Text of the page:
The United States is completely lacking in surface assets to navigate the Arctic, according to a top Navy official. To fix that, a California congressman is determined to get the Coast Guard not one but two new icebreakers.
The services have teamed up on a program office that will lend Navy acquisitions muscles to the Coast Guard's polar expertise, but the Coast Guard is going to have to be more aggressive, according to the chief of staff for Rep. Duncan Hunter, R-Calif, chairman of the Coast Guard and maritime transportation subcommittee of the House Transportation and Infrastructure Committee.
"This is the big siren call for the Coast Guard: The Coast Guard is going to have to do an even better job of advocating for its own mission and it's going to have to do a better job of asking for resources that are desperately needed," Joe Kasper told Navy Times.
In a May letter to Navy Assistant Secretary Sean Stackley, head of research, development and acquisitions, Hunter asked for a rundown of the service's Arctic capability.
He got a response Aug. 31, with Stackley's full support of the Coast Guard's purview over the Arctic, but pointing out that the Navy is limited to submarine and air assets in the Arctic.
"With the exception of two Combat Logistics Force ship classes, Navy's current surface combatants are not capable of operating in the extreme harsh environment of sea-ice conditions, even with the support of a Coast Guard icebreaker," Stackley wrote.
Hunter's office is concerned that the U.S. doesn't have an Arctic requirement at all, and the Coast Guard's plan would let a decade go by before adding a heavy icebreaker.
The Coast Guard has Polar Star, a heavy icebreaker that makes a yearly trip to Antarctica before heading right back into maintenance, but it is scheduled to go out of service by the mid-2020s. Its other heavy icebreaker is Polar Sea, which is in drydock with no budget for repairs.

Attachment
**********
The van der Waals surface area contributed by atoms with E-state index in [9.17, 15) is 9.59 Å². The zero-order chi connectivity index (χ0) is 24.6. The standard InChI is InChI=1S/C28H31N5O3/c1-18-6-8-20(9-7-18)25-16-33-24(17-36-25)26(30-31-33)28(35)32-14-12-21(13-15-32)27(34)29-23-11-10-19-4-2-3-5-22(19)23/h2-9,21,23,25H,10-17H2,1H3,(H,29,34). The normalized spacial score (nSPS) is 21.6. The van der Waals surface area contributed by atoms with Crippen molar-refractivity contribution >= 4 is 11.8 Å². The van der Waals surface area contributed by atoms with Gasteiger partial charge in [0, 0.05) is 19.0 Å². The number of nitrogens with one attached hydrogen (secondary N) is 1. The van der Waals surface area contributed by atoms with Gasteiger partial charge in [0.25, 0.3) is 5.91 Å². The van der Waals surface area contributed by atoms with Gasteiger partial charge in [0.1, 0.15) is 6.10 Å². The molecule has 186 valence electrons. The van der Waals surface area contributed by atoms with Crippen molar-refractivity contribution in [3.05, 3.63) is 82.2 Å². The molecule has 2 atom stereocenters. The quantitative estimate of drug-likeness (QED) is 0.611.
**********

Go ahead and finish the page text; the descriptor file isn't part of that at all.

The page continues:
The service has suggested either extending Polar Star's service life or reactivating Polar Sea to fill the gap, but Hunter is determined to speed the acquisition of a new heavy icebreaker, require the Coast Guard to buy at least two at a time and take out leases on medium or medium-heavy icebreakers from other countries to fill in the capability gap.
"The Navy has gotten used to operating in a world without icebreakers," Kasper said. "That obviously is something to which we’re going to have to change especially as Russia continues advancing on that front."
The Coast Guard asked for $1 billion in fiscal 2017 to gets its new icebreaker project off the ground. The funding is included in the version passed by the House in May, which the Senate is considering.
The program will have the Navy's acquisitions process and funds to push it along, Kasper said, but it will be up to the Coast Guard to get on board with a more ambitious plan.
"The position of Chairman Hunter is this: A two-boat block buy at a minimum and leases that are going to be able to fill gaps," Kasper said. "And he’s not going to take anything short of that. And whether they get there on their own or he has to drag them across the finish line screaming, that’s the only thing he’s going to want to hear."